Understanding the El Niño Phenomenon

 

Understanding the El Niño Phenomenon

There was a time when all you could see in the news was “El Niño this” and “El Niño that” but most of the time, people had no clue what it was. In fact, all they knew was that El Niño was scary and it would ruin their lives.

What is El Niño?

El Niño is characterized by markedly warmer water in the Pacific Ocean just off the Coast of South America. Now it shouldn’t be too worrisome since water temperature changes all the time but what El Niño does is it actually changes the weather patterns not just in the US but in other areas of the world as well.

Who Recognized El Niño?

It wasn’t some big-time, hot-shot research team that found out about El Niño first. Actually, it was recognized by fishermen just going about their job off the South American Coast. After all, who better to notice the chances in the ocean than people who spend their daily lives beside it? These days however, El Niño is tracked by climate experts with the use of satellite data and ocean buoys.

What is with the Name?

Now some of you might wonder what “El Niño” means and why that name was chosen. El Niño is the Spanish term for “Christ Child” or “The Little Boy” but before you start blaming the Spanish or little boys for the phenomenon, the name was actually given to the phenomenon since it had a propensity to show up around Christmas time. It is also good to note that El Niño actually has a cool sister that goes by the name of “La Niña” which is “The Little Girl” in Spanish.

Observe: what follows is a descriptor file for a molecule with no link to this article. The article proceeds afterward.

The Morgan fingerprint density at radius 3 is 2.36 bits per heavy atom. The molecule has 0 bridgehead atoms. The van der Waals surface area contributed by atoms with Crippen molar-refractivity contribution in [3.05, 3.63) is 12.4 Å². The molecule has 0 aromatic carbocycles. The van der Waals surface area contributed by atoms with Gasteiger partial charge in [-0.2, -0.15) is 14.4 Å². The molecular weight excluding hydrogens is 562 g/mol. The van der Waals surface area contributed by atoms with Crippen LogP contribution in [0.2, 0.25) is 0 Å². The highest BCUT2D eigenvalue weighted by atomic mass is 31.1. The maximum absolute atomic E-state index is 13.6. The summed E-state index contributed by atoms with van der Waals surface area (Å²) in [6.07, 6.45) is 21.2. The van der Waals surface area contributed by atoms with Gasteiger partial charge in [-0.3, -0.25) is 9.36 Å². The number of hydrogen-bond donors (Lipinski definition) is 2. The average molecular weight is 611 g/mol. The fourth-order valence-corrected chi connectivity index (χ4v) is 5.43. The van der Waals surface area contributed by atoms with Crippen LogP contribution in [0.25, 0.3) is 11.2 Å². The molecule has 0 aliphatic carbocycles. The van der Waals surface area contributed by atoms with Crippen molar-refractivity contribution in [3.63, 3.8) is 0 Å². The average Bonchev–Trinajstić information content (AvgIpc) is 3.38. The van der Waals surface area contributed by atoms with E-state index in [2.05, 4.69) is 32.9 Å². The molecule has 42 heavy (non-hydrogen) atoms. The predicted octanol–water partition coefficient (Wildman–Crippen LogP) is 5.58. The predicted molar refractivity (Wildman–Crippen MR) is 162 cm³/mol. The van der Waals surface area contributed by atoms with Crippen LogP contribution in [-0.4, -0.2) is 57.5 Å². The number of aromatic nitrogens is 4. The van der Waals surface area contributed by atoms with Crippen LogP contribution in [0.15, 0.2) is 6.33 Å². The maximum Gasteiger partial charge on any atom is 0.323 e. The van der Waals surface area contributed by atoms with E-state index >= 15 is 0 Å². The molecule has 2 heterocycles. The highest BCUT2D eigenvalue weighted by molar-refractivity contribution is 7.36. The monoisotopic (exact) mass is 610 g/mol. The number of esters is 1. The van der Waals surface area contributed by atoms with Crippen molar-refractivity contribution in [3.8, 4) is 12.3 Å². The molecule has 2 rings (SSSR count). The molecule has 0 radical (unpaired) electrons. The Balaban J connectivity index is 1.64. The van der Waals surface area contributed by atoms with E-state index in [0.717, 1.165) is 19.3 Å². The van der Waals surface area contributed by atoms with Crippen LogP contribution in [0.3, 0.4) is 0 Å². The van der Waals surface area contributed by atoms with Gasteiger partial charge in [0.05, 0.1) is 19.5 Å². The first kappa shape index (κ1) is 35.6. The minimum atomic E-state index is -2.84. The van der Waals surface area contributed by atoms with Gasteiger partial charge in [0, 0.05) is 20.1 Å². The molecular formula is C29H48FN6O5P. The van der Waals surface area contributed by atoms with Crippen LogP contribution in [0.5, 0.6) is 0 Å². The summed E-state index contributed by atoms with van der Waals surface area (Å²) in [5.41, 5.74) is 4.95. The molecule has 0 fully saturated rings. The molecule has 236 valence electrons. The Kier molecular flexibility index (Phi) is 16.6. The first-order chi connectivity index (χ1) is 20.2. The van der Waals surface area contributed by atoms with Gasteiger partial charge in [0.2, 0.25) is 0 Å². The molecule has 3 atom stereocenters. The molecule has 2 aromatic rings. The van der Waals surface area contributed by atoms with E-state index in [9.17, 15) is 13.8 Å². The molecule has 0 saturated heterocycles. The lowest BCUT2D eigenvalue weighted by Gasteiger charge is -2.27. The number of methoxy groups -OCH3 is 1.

What Happens when El Niño Starts?

When El Niño kicks in, trade winds become more relaxed in the western and central pacific. The surface water temperature by South American shores rises since there is less cold water up-swelling from below the water to cool the surface. This works to cut off the supply of nutrients in the water which affects the food chain drastically which then leads to fish shortages.

What are the Known Effects of El Niño?

1)  It brings about drought in the West Pacific area.

2)  It is associated with Australia Bushfires.

3)  It causes more rainfall across the Southern United States and Peru which leads to destructive floods.

Some people have asked why El Niño has not yet been stopped and the answer is simple: there is no way to stop or reverse it. It is a phenomenon that scientists are still trying to solve up to this day.